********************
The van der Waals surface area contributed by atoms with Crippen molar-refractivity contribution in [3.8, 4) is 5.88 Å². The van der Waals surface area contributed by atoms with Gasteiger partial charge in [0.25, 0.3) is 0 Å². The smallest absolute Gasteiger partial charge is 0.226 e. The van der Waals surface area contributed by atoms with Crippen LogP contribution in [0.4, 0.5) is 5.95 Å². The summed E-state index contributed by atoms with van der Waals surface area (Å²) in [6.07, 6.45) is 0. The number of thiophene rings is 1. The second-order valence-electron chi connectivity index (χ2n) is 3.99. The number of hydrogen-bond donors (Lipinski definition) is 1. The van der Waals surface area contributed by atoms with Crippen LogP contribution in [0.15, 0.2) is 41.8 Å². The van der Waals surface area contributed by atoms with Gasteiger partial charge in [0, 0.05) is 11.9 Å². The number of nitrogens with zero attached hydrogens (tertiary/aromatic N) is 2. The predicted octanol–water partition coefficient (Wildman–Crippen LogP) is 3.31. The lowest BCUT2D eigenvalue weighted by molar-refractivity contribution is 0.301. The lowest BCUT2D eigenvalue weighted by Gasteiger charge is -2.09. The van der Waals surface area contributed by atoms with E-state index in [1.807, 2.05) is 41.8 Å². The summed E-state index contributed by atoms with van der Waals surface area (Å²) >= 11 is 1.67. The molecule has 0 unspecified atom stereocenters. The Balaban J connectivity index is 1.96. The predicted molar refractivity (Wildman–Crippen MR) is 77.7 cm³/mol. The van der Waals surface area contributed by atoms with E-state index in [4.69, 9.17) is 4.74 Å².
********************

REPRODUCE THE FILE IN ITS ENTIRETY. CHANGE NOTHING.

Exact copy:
The van der Waals surface area contributed by atoms with Crippen molar-refractivity contribution in [3.8, 4) is 5.88 Å². The van der Waals surface area contributed by atoms with Gasteiger partial charge in [0.25, 0.3) is 0 Å². The smallest absolute Gasteiger partial charge is 0.226 e. The van der Waals surface area contributed by atoms with Crippen LogP contribution in [0.4, 0.5) is 5.95 Å². The summed E-state index contributed by atoms with van der Waals surface area (Å²) in [6.07, 6.45) is 0. The number of thiophene rings is 1. The second-order valence-electron chi connectivity index (χ2n) is 3.99. The number of hydrogen-bond donors (Lipinski definition) is 1. The van der Waals surface area contributed by atoms with Crippen LogP contribution in [0.15, 0.2) is 41.8 Å². The van der Waals surface area contributed by atoms with Gasteiger partial charge in [0, 0.05) is 11.9 Å². The number of nitrogens with zero attached hydrogens (tertiary/aromatic N) is 2. The predicted octanol–water partition coefficient (Wildman–Crippen LogP) is 3.31. The lowest BCUT2D eigenvalue weighted by molar-refractivity contribution is 0.301. The lowest BCUT2D eigenvalue weighted by Gasteiger charge is -2.09. The van der Waals surface area contributed by atoms with E-state index in [1.807, 2.05) is 41.8 Å². The summed E-state index contributed by atoms with van der Waals surface area (Å²) >= 11 is 1.67. The molecule has 0 unspecified atom stereocenters. The Balaban J connectivity index is 1.96. The predicted molar refractivity (Wildman–Crippen MR) is 77.7 cm³/mol. The van der Waals surface area contributed by atoms with E-state index in [4.69, 9.17) is 4.74 Å².